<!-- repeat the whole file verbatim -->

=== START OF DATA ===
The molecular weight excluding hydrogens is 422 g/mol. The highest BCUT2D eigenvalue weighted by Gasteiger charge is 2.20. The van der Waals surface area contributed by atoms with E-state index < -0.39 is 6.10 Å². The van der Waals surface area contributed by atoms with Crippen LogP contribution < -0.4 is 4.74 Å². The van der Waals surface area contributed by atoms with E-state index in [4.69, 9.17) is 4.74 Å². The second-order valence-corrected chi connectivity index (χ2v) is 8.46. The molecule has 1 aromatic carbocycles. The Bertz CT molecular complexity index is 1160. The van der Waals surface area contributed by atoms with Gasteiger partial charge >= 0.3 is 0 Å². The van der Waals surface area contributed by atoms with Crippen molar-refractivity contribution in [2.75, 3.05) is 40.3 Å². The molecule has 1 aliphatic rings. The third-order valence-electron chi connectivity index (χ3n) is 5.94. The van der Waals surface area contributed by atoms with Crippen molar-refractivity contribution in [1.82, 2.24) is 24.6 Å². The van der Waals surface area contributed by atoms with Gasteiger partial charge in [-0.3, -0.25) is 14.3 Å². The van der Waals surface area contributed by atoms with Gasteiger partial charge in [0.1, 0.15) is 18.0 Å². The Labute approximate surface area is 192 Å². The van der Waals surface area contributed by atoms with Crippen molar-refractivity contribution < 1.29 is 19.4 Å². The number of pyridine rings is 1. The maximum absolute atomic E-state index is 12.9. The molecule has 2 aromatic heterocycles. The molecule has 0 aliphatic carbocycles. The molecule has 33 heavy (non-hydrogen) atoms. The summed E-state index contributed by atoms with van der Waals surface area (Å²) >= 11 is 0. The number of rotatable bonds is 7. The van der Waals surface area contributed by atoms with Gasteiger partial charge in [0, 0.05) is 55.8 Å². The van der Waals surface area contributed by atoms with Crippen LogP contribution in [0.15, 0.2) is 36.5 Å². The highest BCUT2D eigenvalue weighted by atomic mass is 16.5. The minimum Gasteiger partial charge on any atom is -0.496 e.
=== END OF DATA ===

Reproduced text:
The molecular weight excluding hydrogens is 422 g/mol. The highest BCUT2D eigenvalue weighted by Gasteiger charge is 2.20. The van der Waals surface area contributed by atoms with E-state index < -0.39 is 6.10 Å². The van der Waals surface area contributed by atoms with Crippen LogP contribution < -0.4 is 4.74 Å². The van der Waals surface area contributed by atoms with E-state index in [4.69, 9.17) is 4.74 Å². The second-order valence-corrected chi connectivity index (χ2v) is 8.46. The molecule has 1 aromatic carbocycles. The Bertz CT molecular complexity index is 1160. The van der Waals surface area contributed by atoms with Gasteiger partial charge >= 0.3 is 0 Å². The van der Waals surface area contributed by atoms with Crippen molar-refractivity contribution in [2.75, 3.05) is 40.3 Å². The molecule has 1 aliphatic rings. The third-order valence-electron chi connectivity index (χ3n) is 5.94. The van der Waals surface area contributed by atoms with Crippen molar-refractivity contribution in [1.82, 2.24) is 24.6 Å². The van der Waals surface area contributed by atoms with Gasteiger partial charge in [-0.3, -0.25) is 14.3 Å². The van der Waals surface area contributed by atoms with Gasteiger partial charge in [0.1, 0.15) is 18.0 Å². The Labute approximate surface area is 192 Å². The van der Waals surface area contributed by atoms with Crippen molar-refractivity contribution < 1.29 is 19.4 Å². The number of pyridine rings is 1. The maximum absolute atomic E-state index is 12.9. The molecule has 2 aromatic heterocycles. The molecule has 0 aliphatic carbocycles. The molecule has 33 heavy (non-hydrogen) atoms. The summed E-state index contributed by atoms with van der Waals surface area (Å²) >= 11 is 0. The number of rotatable bonds is 7. The van der Waals surface area contributed by atoms with Gasteiger partial charge in [0, 0.05) is 55.8 Å². The van der Waals surface area contributed by atoms with Crippen LogP contribution in [0.15, 0.2) is 36.5 Å². The highest BCUT2D eigenvalue weighted by atomic mass is 16.5. The minimum Gasteiger partial charge on any atom is -0.496 e.